Some of the recommendations of the committee do not resonate with me for they seem to assert that academic excellence is not a requirement for being in a  G&T program. I disagree. Being a cut above the rest — at least on a standardized test— is a very real part of one being deemed G&T. Is there room for revision for these requirements? Absolutely. For example, lateness and attendance need to be considered as criteria for admission, but not so much so that it would exclude students with extenuating circumstances,. This is where cultural relevance and knowledge of student demographics becomes important.

I will state this again because I believe it’s worth repeating: The truth is that no matter what changes are or aren’t made, some White and Asian parents and students are racists and do not want their children to be educated in classrooms alongside Black and Brown students. They will pick up and move to private/parochial schools before they allow that to happen. That’s what G&T Black and Brown students are up against — the belief that even when they exceed above and beyond, they are not accepted. Sometimes sending Black and Brown students into these hostile “diverse” schools is really not safe for them.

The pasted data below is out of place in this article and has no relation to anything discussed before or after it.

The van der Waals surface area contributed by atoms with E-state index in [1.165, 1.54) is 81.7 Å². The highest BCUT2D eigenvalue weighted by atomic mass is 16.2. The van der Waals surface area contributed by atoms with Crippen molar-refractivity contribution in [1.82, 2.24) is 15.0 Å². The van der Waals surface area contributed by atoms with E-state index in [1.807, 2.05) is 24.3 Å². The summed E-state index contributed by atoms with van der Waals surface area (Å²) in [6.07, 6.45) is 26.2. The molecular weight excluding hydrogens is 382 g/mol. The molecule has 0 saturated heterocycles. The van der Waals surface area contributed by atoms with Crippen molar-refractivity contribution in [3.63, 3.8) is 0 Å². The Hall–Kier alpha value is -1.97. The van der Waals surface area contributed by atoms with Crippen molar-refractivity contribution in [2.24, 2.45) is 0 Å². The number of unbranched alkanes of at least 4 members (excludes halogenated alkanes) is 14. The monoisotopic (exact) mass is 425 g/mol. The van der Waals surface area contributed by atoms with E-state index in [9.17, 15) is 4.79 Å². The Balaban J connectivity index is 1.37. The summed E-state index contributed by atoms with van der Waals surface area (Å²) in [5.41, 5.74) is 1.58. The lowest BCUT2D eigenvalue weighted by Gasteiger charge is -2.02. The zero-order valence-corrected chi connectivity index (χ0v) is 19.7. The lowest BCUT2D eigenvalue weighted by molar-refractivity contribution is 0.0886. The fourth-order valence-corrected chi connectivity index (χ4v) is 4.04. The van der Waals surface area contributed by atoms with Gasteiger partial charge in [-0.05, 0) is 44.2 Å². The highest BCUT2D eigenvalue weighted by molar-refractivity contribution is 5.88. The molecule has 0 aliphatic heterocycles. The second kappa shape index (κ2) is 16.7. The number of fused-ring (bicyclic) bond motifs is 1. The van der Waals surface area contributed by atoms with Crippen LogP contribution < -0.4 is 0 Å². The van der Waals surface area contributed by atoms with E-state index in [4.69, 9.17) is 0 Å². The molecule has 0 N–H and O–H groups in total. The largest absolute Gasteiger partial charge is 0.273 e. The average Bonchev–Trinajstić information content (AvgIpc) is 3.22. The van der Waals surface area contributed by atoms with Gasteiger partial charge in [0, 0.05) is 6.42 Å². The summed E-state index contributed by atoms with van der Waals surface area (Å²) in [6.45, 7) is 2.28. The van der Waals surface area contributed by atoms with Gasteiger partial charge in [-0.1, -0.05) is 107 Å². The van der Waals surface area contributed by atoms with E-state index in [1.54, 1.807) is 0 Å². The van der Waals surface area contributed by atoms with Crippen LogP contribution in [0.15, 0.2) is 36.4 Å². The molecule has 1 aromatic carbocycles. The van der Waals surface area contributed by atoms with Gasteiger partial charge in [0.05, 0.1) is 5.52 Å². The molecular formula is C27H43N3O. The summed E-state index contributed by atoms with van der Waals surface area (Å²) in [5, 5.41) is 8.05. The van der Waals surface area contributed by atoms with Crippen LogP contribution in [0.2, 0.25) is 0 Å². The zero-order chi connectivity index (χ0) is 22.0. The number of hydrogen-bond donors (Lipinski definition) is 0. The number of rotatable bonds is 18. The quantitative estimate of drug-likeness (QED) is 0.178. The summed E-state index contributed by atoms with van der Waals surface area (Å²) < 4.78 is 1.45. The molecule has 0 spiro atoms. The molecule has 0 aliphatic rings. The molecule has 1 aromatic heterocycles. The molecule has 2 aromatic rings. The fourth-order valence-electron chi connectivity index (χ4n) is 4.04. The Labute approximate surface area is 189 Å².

This is what leads me back to my recommendation of a true separate but equal system because — let’s face it — the separate part is already in place and the separate part is what most people want.  The separate part is what makes the NYC DOE and its G&T woes a microcosm of our racially-divided America. Brown versus Board of Education meant to end separate but equal practices in the American educational system. It’s yet to be properly implemented. The equal part still has not happened.

And so I have my own recommendation for Mayor de Blasio: Offer the same rigorous G&T programs in the schools that are overwhelmingly Black and Brown. Anything other than that is a thinly-veiled form of modern-day educational deprivation and neglect.

What do you think?